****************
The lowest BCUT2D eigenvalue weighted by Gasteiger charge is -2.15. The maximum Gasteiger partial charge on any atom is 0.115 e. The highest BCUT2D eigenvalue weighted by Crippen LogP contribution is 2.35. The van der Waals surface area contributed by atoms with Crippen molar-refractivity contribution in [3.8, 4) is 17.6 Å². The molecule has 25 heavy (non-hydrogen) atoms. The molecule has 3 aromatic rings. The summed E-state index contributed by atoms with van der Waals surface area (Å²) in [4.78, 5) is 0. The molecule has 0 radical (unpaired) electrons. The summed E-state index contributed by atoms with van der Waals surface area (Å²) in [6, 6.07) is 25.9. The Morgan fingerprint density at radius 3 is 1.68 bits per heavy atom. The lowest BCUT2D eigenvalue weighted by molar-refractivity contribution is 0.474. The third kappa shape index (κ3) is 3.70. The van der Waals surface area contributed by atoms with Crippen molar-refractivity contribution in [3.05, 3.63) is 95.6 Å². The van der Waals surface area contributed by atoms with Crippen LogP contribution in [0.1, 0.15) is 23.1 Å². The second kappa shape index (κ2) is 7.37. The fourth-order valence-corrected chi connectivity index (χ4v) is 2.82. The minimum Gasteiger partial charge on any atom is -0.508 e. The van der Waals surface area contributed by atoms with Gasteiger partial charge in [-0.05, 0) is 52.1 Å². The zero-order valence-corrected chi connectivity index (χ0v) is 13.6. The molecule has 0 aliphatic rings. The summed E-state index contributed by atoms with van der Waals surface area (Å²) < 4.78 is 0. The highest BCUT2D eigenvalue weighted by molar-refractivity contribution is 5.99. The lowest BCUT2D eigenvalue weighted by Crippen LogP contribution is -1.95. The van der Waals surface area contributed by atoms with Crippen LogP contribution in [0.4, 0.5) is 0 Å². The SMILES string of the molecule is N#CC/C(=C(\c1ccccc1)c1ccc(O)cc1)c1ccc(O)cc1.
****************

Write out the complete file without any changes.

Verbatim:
The lowest BCUT2D eigenvalue weighted by Gasteiger charge is -2.15. The maximum Gasteiger partial charge on any atom is 0.115 e. The highest BCUT2D eigenvalue weighted by Crippen LogP contribution is 2.35. The van der Waals surface area contributed by atoms with Crippen molar-refractivity contribution in [3.8, 4) is 17.6 Å². The molecule has 25 heavy (non-hydrogen) atoms. The molecule has 3 aromatic rings. The summed E-state index contributed by atoms with van der Waals surface area (Å²) in [4.78, 5) is 0. The molecule has 0 radical (unpaired) electrons. The summed E-state index contributed by atoms with van der Waals surface area (Å²) in [6, 6.07) is 25.9. The Morgan fingerprint density at radius 3 is 1.68 bits per heavy atom. The lowest BCUT2D eigenvalue weighted by molar-refractivity contribution is 0.474. The third kappa shape index (κ3) is 3.70. The van der Waals surface area contributed by atoms with Crippen molar-refractivity contribution in [3.05, 3.63) is 95.6 Å². The van der Waals surface area contributed by atoms with Crippen LogP contribution in [0.1, 0.15) is 23.1 Å². The second kappa shape index (κ2) is 7.37. The fourth-order valence-corrected chi connectivity index (χ4v) is 2.82. The minimum Gasteiger partial charge on any atom is -0.508 e. The van der Waals surface area contributed by atoms with Gasteiger partial charge in [-0.05, 0) is 52.1 Å². The zero-order valence-corrected chi connectivity index (χ0v) is 13.6. The molecule has 0 aliphatic rings. The summed E-state index contributed by atoms with van der Waals surface area (Å²) < 4.78 is 0. The highest BCUT2D eigenvalue weighted by molar-refractivity contribution is 5.99. The lowest BCUT2D eigenvalue weighted by Crippen LogP contribution is -1.95. The van der Waals surface area contributed by atoms with Crippen LogP contribution in [0.4, 0.5) is 0 Å². The SMILES string of the molecule is N#CC/C(=C(\c1ccccc1)c1ccc(O)cc1)c1ccc(O)cc1.